Isaac Julien’s Ten Thousand Waves (2010), a film inspired by the cockle-pickers tragedy in Morecambe Bay in 2004, has been jointly acquired by the Towner Art Gallery and Manchester’s Whitworth Gallery through the Art Fund’s Moving Image Fund for Museums.
One of the first works to be acquired through the fund, it is the first time that a film by Isaac Julien has been bought for a public collection outside London.
Julien said: “I am deeply honoured that Ten Thousand Waves is the first work to be acquired by this important initiative of the Art Fund.
“Ten Thousand Waves is a piece that began its life in the North of England and its homecoming is incredibly meaningful to me.
“The work has been collected by museums and collections the world over and its acquisition in England, and even more significantly outside of London, shows the dedication that the Art Fund has towards the conservation of moving image works and their democratisation to wider audiences.”
Towner and the Whitworth are the first recipients of the Moving Image Fund, which the Art Fund launched in September 2015 to ensure that major artist’s film and video works are acquired for public collections.
Towner has also acquired Omer Fast’s 5000 Feet Is The Best (2011), a 30-minute film that weaves together a former drone operator’s account of his life and work along with scenes depicting crimes in and around Las Vegas. On camera, the drone operator agrees to discuss the technical aspects of his job and daily routine. Off camera he briefly described recurring incidents in which the unmanned plane fired at both militants and civilians — and the psychological difficulties he experienced as a result.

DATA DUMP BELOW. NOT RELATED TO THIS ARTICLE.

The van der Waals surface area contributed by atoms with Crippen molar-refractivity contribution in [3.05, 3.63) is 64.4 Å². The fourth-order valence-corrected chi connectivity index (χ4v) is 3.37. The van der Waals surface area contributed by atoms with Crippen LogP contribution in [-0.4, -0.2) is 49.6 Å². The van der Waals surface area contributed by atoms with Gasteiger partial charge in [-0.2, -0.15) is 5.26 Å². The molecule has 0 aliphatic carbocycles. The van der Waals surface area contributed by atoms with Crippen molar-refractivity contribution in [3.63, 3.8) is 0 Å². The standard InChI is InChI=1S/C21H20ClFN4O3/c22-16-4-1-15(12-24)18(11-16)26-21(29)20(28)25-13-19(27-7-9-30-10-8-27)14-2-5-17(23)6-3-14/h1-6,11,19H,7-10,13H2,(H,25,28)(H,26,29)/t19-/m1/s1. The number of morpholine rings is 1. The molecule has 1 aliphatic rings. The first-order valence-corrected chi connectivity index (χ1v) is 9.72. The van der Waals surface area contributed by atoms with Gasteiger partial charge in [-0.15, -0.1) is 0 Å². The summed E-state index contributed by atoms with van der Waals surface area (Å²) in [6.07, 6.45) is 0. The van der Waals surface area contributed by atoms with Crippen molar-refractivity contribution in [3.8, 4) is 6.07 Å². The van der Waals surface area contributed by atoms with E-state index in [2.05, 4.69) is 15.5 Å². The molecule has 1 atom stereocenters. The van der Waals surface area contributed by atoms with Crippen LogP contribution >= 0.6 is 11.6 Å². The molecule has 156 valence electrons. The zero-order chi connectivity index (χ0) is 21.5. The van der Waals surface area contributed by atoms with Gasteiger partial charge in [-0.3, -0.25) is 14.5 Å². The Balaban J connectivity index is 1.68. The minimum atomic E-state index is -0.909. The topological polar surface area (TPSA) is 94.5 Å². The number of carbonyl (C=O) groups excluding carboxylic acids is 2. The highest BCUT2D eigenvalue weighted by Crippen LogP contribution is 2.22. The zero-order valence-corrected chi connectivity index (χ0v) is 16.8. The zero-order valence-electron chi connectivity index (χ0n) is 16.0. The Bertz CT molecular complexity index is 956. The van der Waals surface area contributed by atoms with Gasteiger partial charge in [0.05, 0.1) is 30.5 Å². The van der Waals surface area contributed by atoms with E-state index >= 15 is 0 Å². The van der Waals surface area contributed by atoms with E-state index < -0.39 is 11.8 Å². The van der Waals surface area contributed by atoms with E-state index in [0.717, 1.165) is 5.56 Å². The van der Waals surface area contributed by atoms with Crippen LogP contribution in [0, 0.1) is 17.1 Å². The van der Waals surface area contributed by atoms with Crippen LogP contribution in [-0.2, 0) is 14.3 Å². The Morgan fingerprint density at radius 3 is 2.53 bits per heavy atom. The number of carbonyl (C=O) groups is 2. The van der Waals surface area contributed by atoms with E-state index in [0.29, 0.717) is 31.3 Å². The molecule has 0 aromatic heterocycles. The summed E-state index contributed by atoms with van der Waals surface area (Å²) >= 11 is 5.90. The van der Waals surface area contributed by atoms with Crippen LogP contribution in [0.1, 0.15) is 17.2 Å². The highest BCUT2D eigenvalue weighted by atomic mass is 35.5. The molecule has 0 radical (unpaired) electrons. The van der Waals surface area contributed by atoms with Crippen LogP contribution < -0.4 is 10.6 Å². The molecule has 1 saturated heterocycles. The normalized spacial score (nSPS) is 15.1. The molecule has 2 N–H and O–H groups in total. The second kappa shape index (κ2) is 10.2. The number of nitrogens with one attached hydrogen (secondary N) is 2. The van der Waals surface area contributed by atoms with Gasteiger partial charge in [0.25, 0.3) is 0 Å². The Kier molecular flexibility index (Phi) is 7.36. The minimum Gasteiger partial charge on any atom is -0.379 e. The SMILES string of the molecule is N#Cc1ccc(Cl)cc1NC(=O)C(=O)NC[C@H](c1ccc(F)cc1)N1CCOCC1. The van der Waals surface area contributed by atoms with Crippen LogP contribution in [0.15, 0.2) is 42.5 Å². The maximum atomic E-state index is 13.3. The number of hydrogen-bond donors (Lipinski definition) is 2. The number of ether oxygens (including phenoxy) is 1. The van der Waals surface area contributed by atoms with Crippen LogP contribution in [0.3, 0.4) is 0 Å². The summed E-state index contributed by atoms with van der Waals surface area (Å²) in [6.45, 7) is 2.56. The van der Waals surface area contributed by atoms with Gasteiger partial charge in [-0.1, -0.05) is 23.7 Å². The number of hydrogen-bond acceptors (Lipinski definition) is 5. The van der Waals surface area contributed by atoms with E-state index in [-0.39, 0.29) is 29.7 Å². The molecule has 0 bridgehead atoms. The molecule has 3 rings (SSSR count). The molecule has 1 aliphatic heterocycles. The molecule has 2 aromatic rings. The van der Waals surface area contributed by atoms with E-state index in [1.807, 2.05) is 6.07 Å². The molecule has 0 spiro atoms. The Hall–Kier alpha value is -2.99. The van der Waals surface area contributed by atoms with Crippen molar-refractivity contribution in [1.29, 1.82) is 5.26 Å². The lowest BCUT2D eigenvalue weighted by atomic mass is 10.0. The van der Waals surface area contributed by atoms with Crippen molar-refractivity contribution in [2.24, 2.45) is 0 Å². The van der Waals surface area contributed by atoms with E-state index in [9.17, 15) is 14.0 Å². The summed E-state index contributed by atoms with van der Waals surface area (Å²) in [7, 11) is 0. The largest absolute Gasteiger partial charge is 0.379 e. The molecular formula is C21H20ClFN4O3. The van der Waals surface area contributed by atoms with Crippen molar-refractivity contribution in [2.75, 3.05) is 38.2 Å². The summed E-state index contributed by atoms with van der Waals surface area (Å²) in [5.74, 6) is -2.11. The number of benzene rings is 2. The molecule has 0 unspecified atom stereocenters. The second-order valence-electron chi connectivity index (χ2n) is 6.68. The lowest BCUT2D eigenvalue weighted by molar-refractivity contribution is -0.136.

The work is a joint acquisition between Towner through the Moving Image Fund for Museums, and the Imperial War Museum.
Fast said: “I am very pleased that 5,000 Feet Is The Best will now be represented in UK public collections and cannot think of more appropriate homes than Towner Art Gallery and the Imperial War Museum.
The work was previously presented at the Imperial War Museum and this is a wonderful opportunity to reach a broader audience.
I feel very privileged to have my work acquired through this special scheme, and I look forward to hearing more how about it is received by visitors in Manchester, Eastbourne and beyond.”
This investment in major acquisitions for collections outside the capital comes at a time when there is widespread concern about the impact that local authority settlements will have on 94 per cent of UK museums.
The initiative is giving £200,000 each to Towner and Whitworth galleries to collect artists’ film and video.
Towner will be presenting Ten Thousand Waves as an installation in the Gallery from 23 July to 2 October 2016, and 5000 Feet is the Best will be shown in 2018.
Emma Morris, executive director of the Towner Art Gallery, said: “We are delighted to have these two incredible works in our public collection and would like to thank the Art Fund, Thomas Dane Gallery, Isaac Julien, Omer Fast and their galleries for supporting these acquisitions.
“We have recently been awarded funding from Arts Council England to build a small cinema on our ground floor.
“This, along with the Moving Image Fund, enables us to position Towner as the leading venue in the South East for artists’ moving image.”
Ten Thousand Waves and 5000 Feet Is The Best join the gallery’s growing collection of works that includes films by artists Joao Penalava, Yael Bartana, Ori Gersht, Tacita Dean and Adam Chodzko.
In recent years Towner has collaborated with many artists working in film and moving image including Willie Doherty, Kelly Richardson and John Skoog, and in April opens the first survey show of moving image work by Melanie Manchot.